Friday, October 11, 2013

Becoming More Than a Bystander

Me, (Emma) and my cousin, Seth
For any of you reading this post who follow Newell's blog, I'm Emma, his niece (Uncle Kevin and Aunt Catherine's daughter). When Newell extended the invitation for me to write this post, I was a bit hesitant. I didn't feel qualified to share my insignificant experience with Mito and how it has effected me compared to my cousins. But, for those of you who are LDS, as I listened to Elder Jeffery R. Holland's talk during the October 2013 Conference session, I thought about Seth and Sydney and felt impressed to share my experience with this terrible disease.

My story with Mitochondrial Disease starts when Seth was originally diagnosed. I remember my parents telling me that he had a disease and that was the reason he wore a bicycle helmet. 
Seth with his helmet and GoPro video camera
I don't remember ever being told what this disease was or what it did, or how it even effected Seth, Sydney, and, as we came to find out, Spencer. When we moved to Phoenix in February of 2012, I was ecstatic to be close to family for the first time in my life! My cousins came over several times for doctor's appointments between the time we moved in and December 2012, while I was essentially oblivious to the reason why they had to have tests.

Sierra, Sydney, and me at the Phoenix Marathon

Photos of the 2012 Phoenix Marathon were I ran the kid's race and helped with Foundation for Mitochondrial Disease Hope Flies booth

In December 2012, before we went to the AZ Mito Walk, Sierra showed me a video they had recently made about their journey through Mitochondrial Disease, but I still didn't understand this disease. Three months later, at the Phoenix Marathon, we worked in the Hope Flies booth but I still wasn't able to explain the disease to people who visited. Fast forward to the middle of August 2013, the first day of my eighth grade year. My Language Arts teacher was reviewing what we would be doing throughout the year. She mentioned that, after reading the book "Flowers for Algernon", we would be doing a project on diseases and disorders. I decided that I would do it on Mitochondrial Disease because I finally wanted to know what this disease is that has been such a burden on Newell and his family.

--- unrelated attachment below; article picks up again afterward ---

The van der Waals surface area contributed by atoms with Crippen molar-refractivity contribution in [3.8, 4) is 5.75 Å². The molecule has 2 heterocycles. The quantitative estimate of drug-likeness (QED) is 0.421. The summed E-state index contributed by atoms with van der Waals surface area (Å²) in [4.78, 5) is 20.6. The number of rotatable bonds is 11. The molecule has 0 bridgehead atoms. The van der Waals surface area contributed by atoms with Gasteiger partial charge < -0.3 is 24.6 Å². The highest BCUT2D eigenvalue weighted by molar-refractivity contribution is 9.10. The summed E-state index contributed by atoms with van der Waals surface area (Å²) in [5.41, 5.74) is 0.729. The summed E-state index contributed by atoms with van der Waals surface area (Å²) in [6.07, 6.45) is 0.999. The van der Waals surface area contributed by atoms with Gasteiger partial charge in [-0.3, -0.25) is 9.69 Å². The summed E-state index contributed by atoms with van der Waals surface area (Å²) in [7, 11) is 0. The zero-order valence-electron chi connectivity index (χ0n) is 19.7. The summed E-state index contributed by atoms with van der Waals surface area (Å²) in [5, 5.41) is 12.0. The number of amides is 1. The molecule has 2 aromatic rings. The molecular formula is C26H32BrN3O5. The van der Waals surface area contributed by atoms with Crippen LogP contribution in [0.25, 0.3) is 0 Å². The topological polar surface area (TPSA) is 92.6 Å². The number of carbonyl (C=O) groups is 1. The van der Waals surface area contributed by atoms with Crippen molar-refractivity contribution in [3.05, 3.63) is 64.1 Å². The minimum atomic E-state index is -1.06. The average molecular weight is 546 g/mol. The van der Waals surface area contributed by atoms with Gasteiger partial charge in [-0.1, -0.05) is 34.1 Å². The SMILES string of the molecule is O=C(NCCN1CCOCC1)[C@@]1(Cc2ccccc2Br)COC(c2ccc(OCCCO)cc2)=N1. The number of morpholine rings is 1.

AZ 2012 Mito Walk
We finally got to the projects at the end of September. As I sat at my desk, the people next to me knew something was wrong as I stared at the computer screen, head in my hands, close to tears. I discovered that the form of Mitochondrial Disease, Leigh's Disease, that Seth and Sydney have is incredibly fatal. Sweet, funny, little Seth and beautiful Sydney. I just wanted to know why. I wanted to know why this would happen to these two amazing relatives. I wanted to know why it is a mystery about how much longer we will have Seth on this earth and why Becky and Newell had to live knowing that two of their children will not have normal lives and how they could even get up in the morning with the knowledge that this may be the last day they have with these precious souls.

I struggled with this knowledge, simply being a bystander, watching as my dear cousins struggled through this trial. I went home and read Newell's blog for the first time, read about the devastation they were struck with, cried when I read about Spencer's diagnosis and his giving up what he loved. I came back to school the next day, determined to no longer be an observer to their suffering. I researched and found out all that I could about Mito. I decided to start training for a half-marathon to be able to raise money for research done by the Foundation for Mitochondrial Disease as a Hope Flies athlete. I made a tile for TGen's new clinic called the Center for Rare Childhood Disorders and attended a TGen fundraiser at California Pizza Kitchen with my cousins. 
Holding the tile I made for the new TGen clinic, the Center for Rare Childhood Disorders
On the day I presented, almost everything went wrong. A few of my graphics were missing. A link I had wasn't working. I was nervous and I missed pointing out a few things on the Powerpoint. When I finished my presentation, I made sure to say how glad I was that Sydney and Seth were alive and that they were able to be in my life for the time being. While I got a good grade on the project, I was still not able to come to terms with the fact that my cousins would not ever have the life of a normal child and that they could eventually be killed by this disease that has no cure and no effective treatment. I prayed to know why this would happen to two inspiring, kind souls.

My answer came during the talk I mentioned earlier given by Jeffery R. Holland. During this talk, he said that Heavenly Father gives his strongest, sweetest souls the hardest challenges and that these souls will someday be perfect and no longer prohibited by these trials. I realized just how true this was for Sydney and Seth. They are two of the nicest, strongest, terrific people I know. I can't wait until the day I know them as the people they truly are and when they are no longer held back by this disease. I would love for this to be in this mortal life and the only way that could be is if a cure is found. Awareness needs to be raised. Over 2,000 people visit this blog a month.  If anyone who reads this post just tells two other people about the Belnap's story, that is more than 4,000 people who will now know about this disease in a single month. Please help raise awareness and save my cousin's life. Please, join me in helping any of those who have this disease and please, simply tell two other people about how dramatically this has changed my cousin's lives. Please help me save two inspiring, wonderful people. Please join me in becoming more than a bystander and become an advocate for those who have Mitochondrial Disease.

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